Note the following, then: Charles Lynch of Bedford County, to whom Jonathan Jennings sold land in Montgomery County in March 1776 with Thomas Whitlock as one of the witnesses to the land sale, came there from Albemarle County, where Thomas’ brother Charles Whitlock moved from Louisa by 1760, and where Charles Lynch was born and grew up after his father, who had been indentured to a Louisa County planter, settled. There’s an interesting pattern here, isn’t there?
Moreover, the Joel Terill/Terrell who was a witness to Charles Whitlock’s purchase of land in Albemarle on 8 July 1760 was a first cousin of the Anne Terrell whom Charles Lynch of Bedford married. The Joel Terrell witnessing this 1760 deed was a son of an older Joel Terrell whose brother Henry Terrell was father of Anne Terrell Lynch.
If I had to make an educated guess about where Thomas Whitlock lived prior to moving to Bedford and then Montgomery County, I’d guess that after both of his parents died in Louisa by November 1757, when the oldest son in the family, Charles Whitlock, married around the time of the division of his father’s estate and then settled in Albemarle County, Charles’s younger siblings accompanied him to Albemarle and lived with him until they married. It is perhaps not without significance that Thomas Whitlock named his one son Charles, after his older brother, and not James, after their father.
And there was evidently a connection of Thomas Whitlock to the family of Charles Lynch, who moved from Albemarle to Bedford and who acquired land in March 1776 in what would become Wythe County, land in the vicinity of where Thomas Whitlock settled after he moved from Bedford to Montgomery County. Charles Lynch, whose wife’s uncle Joel Terrill witnessed Charles Whitlock’s purchase of land in Albemarle in 1760….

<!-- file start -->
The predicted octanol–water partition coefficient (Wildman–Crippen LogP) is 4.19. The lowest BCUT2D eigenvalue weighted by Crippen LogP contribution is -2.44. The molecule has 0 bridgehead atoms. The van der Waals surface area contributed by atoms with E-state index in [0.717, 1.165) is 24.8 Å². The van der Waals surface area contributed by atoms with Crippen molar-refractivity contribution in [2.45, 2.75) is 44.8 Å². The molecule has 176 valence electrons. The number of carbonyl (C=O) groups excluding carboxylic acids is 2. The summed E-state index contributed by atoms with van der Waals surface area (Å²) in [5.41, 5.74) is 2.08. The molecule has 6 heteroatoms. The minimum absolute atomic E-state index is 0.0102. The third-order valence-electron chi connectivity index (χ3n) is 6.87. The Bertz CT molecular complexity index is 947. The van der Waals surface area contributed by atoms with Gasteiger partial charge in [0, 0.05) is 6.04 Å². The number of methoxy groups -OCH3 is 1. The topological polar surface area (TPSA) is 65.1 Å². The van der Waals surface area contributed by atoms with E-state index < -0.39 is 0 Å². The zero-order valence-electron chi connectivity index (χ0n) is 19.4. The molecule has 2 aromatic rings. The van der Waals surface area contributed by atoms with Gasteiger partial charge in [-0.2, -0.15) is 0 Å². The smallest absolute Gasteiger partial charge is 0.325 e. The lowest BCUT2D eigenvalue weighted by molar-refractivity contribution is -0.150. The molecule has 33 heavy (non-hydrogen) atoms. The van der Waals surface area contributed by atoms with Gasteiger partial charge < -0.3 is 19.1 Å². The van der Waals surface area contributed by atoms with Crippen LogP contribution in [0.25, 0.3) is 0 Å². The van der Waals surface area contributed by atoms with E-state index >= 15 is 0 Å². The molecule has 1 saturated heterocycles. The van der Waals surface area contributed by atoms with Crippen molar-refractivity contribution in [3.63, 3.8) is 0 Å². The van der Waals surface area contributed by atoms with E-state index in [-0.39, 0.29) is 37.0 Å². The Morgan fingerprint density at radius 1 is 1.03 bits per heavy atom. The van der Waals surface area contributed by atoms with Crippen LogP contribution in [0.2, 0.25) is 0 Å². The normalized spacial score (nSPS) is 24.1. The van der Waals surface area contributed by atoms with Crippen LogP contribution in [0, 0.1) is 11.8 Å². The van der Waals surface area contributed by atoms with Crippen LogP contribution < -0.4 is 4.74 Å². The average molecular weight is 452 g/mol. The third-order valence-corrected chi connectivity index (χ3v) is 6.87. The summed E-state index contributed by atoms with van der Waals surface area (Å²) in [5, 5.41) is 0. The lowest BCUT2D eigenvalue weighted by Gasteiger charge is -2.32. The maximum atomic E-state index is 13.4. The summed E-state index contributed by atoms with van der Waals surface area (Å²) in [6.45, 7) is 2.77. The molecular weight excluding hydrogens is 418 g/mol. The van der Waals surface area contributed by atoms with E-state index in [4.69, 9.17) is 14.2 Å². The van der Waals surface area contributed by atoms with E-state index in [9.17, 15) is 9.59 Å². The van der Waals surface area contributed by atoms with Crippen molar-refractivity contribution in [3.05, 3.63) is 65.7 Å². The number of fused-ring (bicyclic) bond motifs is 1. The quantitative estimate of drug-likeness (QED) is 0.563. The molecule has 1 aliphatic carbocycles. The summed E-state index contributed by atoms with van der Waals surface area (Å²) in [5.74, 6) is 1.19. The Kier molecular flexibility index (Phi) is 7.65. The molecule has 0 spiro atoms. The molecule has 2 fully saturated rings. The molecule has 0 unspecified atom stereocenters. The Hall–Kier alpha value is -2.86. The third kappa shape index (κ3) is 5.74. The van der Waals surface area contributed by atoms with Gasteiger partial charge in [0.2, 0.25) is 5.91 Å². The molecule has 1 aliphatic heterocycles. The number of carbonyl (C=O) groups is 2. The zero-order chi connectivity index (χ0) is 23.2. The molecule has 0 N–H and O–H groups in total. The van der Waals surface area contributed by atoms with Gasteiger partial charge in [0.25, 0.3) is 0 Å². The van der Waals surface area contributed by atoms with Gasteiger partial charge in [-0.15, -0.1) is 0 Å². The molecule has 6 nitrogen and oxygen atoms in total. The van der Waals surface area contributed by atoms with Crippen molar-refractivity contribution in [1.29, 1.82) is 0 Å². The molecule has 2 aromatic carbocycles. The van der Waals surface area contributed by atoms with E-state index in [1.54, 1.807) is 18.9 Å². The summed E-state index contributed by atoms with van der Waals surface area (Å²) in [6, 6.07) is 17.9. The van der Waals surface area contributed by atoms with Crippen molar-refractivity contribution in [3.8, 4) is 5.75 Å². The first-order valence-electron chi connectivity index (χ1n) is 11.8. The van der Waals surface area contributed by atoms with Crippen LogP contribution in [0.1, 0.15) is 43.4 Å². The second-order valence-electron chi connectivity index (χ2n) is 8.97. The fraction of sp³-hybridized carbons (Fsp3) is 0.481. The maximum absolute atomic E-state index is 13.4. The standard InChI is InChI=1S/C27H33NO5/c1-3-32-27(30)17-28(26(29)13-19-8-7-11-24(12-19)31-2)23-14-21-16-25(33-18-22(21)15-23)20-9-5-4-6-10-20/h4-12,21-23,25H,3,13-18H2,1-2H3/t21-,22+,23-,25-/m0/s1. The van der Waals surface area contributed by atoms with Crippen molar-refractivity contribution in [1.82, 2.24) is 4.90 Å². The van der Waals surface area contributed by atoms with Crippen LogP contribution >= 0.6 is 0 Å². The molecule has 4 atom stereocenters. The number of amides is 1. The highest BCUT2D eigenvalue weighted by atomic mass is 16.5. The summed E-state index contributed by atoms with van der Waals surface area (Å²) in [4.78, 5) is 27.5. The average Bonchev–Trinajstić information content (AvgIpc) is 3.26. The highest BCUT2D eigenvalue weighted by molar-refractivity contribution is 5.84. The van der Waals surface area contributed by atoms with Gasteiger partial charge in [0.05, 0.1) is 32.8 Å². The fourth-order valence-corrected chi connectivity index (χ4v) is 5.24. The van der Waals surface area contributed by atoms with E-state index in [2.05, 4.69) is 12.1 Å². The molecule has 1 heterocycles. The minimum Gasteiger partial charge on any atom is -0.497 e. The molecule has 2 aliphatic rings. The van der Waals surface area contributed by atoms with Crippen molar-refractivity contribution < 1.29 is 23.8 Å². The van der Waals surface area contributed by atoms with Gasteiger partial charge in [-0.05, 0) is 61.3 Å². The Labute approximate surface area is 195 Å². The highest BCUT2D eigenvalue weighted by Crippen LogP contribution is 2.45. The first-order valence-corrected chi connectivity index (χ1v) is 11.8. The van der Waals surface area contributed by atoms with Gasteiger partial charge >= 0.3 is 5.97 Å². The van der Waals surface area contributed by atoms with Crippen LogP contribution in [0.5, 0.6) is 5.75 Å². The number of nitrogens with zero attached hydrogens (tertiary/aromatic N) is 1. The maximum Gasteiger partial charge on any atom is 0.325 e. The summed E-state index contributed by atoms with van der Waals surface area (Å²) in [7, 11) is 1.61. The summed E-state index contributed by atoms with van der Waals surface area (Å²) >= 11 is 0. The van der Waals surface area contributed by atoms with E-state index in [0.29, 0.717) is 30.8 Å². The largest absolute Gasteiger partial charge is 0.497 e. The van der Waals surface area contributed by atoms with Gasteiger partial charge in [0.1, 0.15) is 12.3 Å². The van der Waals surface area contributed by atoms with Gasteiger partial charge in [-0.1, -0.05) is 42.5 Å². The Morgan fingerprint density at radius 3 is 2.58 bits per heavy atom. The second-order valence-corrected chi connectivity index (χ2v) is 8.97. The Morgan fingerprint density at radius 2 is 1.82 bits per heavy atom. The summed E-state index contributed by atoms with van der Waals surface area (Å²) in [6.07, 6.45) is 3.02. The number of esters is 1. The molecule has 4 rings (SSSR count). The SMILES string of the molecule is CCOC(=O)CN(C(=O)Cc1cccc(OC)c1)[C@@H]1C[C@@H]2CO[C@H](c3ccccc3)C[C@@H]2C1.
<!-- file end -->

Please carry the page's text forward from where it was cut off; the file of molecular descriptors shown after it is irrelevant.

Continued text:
In a subsequent posting, I’ll say more about Charles Lynch of Bedford and his ties to Wythe County, including his connection to the lead mines operation in Wythe Country founded by Colonel John Chiswell, whose roots lay in Hanover County, the parent county of Louisa. For now, having gotten Thomas Whitlock from Louisa to what would become Wythe, by way of Bedford and also, I’m proposing, by way of Albemarle, and having gotten him married and starting his family life, I’d like to note one curious detail of several of the documents I’ve cited. I’ve told you that Charles Whitlock and wife Easter/Esther signed their 1778 deed in Albemarle to William Gooch. But when Thomas Whitlock witnessed Jonathan Jennings’s 1776 Montgomery deed to Charles Lynch, Thomas signed by mark.
I call this detail curious since the November 1757 settlement of the estate of James Whitlock in Louisa County shows his estate paying Thomas Rice ￡3 for schooling James’s children. If James Whitlock’s children were schooled — and his son Charles’s ability to sign his name suggests that Charles, at least, had schooling — why was James’s son Thomas apparently illiterate?
In my next posting, I’ll begin discussing the extensive documentation I have of Thomas Whitlock’s life in Wythe County, Virginia, from 1776 forward.
 Louisa County, Virginia, Will Bk. 1, p. 13.
 Louisa County, Virginia, Inventory Bk. 1743-1790, pp. 39-40.
 Warren County, North Carolina, (Old Bute County) Will Bk. A, pp. 105-9.
 Albemarle County, Virginia, Deed Bk. 2, pp. 265-6.
 See supra, n. 4.
 Albemarle County, Virginia, Deed Bk. 7, pp. 151-3.
 Montgomery County, Virginia, Deed Bk. A, pp. 160-2.
 Ibid., pp. 162-4.
 See Lyon Gardiner Tyler, Encyclopedia of Virginia Biography, vol. 5 (New York: Lewis, 1915), pp. 963-5; Thomas Walker Page, “Real Judge Lynch,” Atlantic Monthly 88 (December 1901), pp. 731-743; and R.H. Early, Campbell Chronicles and Family Sketches: Embracing the History of Campbell County, Virginia, 1782-1926 (Lynchburg: J.P. Bell, 1927), pp. 368, 456-9.
 On the estate settlement document, see supra, n. 2.